Dragons of Autumn Twilight by Weis and Hickman- a classic fantasy, Drew picked this up because it was on our shelves. It was over his head and I'm not sure he really understood the scope of the story, but he finished it and was proud of the accomplishment.

Fablehaven by Brandon Mull- he's in the works of this one, the story of kids whose grandfather is protector of Fablehaven, a gated forest that is home to ancient fantasy creatures. 

Ruins of Gorlan (Ranger's Apprentice, Book 1) by John A. Flanagan- this is the book he reads when he can't find the book he is actually reading at the time. (Yes, he loses books. I wonder where he gets that trait from...ahem.)

He has also loved the Fudge series audio books, as well as Roald Dahl's Charlie and the Great Glass Elevator on audio. 


Family reading

Moment of confession: we ditched Mr. Popper's Penguins. It was becoming a source of strife in our home, the complaining that would begin when I tucked that book under my arm and little people sensed that a chapter was coming. I think there were several things that went wrong with this one:

1- I didn't move fast enough. If you want kids to love a chapter book, especially when the language is difficult, it really helps to be steady and read it every day. I was too scattered and they lost that initial investment in the story.

2- My kids adore the Jim Carey version of this book- so when the book went on and on and there was no penguin named Nimrod, no group dances, no penguins sliding around the NY condo...bummer all around. 

So, we have moved on and started a new book and we are INTO it! 

The Mysterious Benedict Society by Trenton Lee Stewart- we talk about it, quote it, ask questions about what will happen next, which are all signs that everybody is enjoying this. We read it at bedtime so the younger ones are tired enough to stare into space and listen, while the boys and parents are really engaged. It's a really clever, well-crafted read.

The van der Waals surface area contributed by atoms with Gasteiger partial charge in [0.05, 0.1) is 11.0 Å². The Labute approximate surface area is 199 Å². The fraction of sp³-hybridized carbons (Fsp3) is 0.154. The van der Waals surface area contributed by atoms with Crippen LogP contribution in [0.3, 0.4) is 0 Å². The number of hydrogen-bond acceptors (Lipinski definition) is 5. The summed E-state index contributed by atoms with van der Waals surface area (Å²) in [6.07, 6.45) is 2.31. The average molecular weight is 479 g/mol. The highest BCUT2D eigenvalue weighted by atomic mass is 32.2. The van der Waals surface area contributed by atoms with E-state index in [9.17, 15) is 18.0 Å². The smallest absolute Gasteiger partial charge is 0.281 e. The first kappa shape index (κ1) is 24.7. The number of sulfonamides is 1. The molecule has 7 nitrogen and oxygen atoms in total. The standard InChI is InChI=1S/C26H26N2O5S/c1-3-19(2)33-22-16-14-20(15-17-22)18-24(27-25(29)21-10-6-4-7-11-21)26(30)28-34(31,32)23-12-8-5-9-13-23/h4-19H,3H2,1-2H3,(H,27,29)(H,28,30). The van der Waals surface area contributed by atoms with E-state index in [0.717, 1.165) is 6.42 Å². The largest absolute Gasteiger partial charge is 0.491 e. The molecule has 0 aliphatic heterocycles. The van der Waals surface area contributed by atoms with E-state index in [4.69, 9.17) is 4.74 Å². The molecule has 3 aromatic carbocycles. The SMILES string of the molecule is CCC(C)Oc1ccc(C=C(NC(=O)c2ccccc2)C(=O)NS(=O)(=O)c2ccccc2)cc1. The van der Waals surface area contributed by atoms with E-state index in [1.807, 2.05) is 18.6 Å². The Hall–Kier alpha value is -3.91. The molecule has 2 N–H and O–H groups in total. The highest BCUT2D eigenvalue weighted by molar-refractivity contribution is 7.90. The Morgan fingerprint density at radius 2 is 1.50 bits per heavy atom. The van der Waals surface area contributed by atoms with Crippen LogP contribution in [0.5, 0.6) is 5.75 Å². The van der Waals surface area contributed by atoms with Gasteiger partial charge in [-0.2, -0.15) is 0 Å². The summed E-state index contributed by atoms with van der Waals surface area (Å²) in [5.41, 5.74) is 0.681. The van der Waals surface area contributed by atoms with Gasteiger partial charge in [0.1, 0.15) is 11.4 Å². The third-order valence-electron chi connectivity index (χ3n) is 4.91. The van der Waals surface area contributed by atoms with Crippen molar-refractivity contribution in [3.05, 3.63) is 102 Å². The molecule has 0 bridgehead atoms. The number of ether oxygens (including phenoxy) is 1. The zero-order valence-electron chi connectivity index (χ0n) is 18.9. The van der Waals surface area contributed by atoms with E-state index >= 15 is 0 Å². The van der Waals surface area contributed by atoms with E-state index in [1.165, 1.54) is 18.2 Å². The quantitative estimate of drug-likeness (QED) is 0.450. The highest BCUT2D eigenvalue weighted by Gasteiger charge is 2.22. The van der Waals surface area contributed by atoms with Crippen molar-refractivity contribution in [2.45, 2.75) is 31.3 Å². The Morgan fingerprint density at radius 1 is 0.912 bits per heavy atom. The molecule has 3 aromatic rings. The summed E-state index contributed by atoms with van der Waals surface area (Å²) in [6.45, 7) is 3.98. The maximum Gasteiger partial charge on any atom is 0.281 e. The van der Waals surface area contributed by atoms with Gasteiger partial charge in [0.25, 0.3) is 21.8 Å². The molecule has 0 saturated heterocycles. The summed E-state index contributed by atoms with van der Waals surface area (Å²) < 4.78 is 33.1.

What the grown-ups are reading

Garrett and I started reading books together as a road trip thing, and the habit stuck. So we are usually working through a book together. This spring I picked up the Mistborn trilogy, a series he has read before but wanted to read again. So now we are in book two, The Well of Ascension by Brandon Sanderson. It's smart, interesting fantasy with an interesting magic system and a charming group of characters. 

The last two months I've been on a middle grade kick, partially because I'm trying to write middle grade and partially to explore this new level that my kids are coming upon. Here's some of the ones that I've discovered:

The Great Gilly Hopkins by Katherine Patterson- can I just say that Katherine Patterson is a genius? This book about a young girl who begins life at yet another foster home is a social commentary, an accurate view into the system, and a moving story of friendship and love. Just read it. (It's also going to be a movie!)

Ida B...and Her Plans to Maximize Fun, Avoid Disaster, and (Possibly) Save the World by Katherine Hannigan. I read this book and had this feeling like I'd met the main character before. Finally it occurred to me that Ida B is like a modern, Iowa-raised Anne Shirley. A lovely, lovely book about imagination, friendship, and what to do when a well-loved life begins to unravel. 

The Willoughbys by Lois Lowry- This book is very Roald Dahl-esque- the adults are mostly idiots, the language feels British, and terrible things happen to people. I enjoyed it for the change in tone but I'm not sure I'd read it to my kids until they are a bit bigger.